Unscheduled time on retreat. We were mulling the statement: “Love is a choice, not a feeling.” We all weighed in. I shared my current thoughts: the limbic system functions to help us find the partner; attention, thought and choice help us stay with the partner.
Love is a verb. It is an ongoing action step.
In an interview with Carolyn Alterio, poet Li-Young Lee said that as a parent he felt he needed to act “as much as possible out of a condition of being totally present.”
This conviction embodies love as an action step. There are those who say that Love asks us to hold ourselves to the highest standard.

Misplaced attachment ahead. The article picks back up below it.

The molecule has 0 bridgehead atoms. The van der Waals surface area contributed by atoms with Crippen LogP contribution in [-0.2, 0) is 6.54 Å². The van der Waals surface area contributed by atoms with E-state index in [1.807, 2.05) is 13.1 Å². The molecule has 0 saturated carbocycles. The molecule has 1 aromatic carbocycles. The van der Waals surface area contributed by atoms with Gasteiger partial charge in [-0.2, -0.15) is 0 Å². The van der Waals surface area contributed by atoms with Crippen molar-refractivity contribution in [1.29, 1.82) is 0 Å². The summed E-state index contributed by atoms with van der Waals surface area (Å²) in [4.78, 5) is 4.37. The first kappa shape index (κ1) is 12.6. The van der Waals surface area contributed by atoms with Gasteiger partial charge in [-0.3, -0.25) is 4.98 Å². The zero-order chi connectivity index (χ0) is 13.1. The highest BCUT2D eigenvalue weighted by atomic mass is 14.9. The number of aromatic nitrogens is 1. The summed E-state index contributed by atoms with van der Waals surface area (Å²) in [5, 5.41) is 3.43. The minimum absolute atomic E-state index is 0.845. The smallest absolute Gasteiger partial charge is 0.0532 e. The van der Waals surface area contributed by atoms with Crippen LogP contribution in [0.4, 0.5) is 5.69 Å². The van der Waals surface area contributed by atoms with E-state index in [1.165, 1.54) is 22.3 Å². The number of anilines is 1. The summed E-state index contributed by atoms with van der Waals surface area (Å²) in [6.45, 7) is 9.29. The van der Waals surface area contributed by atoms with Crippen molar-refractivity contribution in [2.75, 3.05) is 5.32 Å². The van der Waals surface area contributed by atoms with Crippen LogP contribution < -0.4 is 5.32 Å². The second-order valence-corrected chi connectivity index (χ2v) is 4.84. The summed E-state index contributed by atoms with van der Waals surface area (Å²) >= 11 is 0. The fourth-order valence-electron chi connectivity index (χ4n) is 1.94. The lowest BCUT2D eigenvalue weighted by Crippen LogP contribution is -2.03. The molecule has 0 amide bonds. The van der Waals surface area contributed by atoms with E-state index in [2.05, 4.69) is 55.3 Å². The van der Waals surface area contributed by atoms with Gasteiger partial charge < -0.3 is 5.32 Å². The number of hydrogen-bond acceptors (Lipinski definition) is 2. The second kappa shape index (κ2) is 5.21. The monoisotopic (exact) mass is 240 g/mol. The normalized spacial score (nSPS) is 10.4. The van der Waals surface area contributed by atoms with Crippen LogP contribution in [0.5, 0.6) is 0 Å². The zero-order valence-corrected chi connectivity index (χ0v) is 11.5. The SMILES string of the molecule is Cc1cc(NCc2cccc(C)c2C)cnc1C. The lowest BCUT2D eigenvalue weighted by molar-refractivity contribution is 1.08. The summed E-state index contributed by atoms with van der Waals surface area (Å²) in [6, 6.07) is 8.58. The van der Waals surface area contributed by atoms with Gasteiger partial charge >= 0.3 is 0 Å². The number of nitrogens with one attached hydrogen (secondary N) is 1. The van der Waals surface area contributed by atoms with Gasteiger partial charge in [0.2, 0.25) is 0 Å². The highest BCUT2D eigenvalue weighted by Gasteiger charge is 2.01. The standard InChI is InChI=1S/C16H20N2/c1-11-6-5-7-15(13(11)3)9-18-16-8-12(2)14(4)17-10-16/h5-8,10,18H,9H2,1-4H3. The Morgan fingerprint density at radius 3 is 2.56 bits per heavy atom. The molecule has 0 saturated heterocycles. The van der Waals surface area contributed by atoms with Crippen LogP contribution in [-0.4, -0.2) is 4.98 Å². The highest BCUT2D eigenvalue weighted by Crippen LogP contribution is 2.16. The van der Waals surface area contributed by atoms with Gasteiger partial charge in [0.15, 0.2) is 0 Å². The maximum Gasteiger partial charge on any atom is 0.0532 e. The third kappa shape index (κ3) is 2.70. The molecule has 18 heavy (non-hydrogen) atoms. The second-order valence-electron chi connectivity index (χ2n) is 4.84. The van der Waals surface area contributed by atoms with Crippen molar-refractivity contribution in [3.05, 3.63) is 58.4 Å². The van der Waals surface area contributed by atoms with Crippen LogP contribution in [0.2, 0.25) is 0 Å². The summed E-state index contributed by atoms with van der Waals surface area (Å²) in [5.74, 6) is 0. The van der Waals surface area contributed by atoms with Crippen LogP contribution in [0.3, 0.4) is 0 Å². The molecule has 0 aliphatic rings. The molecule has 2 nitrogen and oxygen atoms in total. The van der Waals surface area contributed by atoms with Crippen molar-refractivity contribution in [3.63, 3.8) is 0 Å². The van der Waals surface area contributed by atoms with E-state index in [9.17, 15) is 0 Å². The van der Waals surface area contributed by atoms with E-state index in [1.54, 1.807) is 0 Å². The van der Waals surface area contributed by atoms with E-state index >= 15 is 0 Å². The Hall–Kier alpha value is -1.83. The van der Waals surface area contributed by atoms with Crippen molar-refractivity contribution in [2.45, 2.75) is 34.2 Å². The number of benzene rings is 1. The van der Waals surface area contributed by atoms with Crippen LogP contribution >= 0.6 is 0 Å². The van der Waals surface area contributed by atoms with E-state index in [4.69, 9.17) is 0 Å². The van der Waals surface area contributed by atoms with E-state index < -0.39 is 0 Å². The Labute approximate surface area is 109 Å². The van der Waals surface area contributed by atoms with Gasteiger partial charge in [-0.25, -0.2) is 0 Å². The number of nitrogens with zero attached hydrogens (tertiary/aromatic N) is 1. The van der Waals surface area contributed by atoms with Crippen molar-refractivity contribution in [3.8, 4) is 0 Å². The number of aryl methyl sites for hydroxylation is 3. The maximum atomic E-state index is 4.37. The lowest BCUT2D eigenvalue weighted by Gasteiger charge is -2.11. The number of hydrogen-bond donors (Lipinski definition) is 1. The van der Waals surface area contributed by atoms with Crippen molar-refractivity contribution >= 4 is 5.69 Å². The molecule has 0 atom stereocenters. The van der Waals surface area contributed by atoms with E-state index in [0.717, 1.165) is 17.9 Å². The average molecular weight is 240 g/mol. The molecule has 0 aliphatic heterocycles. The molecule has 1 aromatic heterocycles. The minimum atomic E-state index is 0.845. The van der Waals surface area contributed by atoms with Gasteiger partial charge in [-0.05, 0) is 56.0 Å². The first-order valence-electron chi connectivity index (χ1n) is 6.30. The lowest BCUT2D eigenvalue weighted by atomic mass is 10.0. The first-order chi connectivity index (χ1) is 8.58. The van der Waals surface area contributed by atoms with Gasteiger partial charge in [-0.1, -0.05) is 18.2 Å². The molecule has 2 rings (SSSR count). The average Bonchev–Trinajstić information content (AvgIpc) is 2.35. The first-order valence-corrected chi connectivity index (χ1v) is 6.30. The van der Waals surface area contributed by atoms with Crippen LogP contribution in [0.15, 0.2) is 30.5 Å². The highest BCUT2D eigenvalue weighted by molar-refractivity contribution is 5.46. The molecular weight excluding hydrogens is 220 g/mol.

- Am I with you in body, mind and spirit?
- Do I understand that your experience matters as much as mine in this moment?
- Am I treating you with respect?
- Do I care what you say [even if I have heard this 10000 times before]?
- Can I count to 10 [24 times] before responding when pausing is prudent?
- Can I attend to the moment and appreciate the fact that I am with you? That I am doing something for and with you?
- Can I receive? [a compliment, a hug, help, soup, love, a push, constructive criticism]
Choosing to love puts me at risk for joy and loss, easy times and work, intimacy and more intimacy. There is the danger: intimacy and more intimacy.
- Can I let you into my space, my boundaries?
- Can I risk the consequences of loving you?
- Can I risk the consequences of being loved By you?
As you mull Love as an action step, know that perfection is not an option. None of us are capable of being present, of loving fully, during every single interaction. Life doesn’t work that way. We aren’t made that way. We can, however, strive.
After all, it’s the loving thing to do.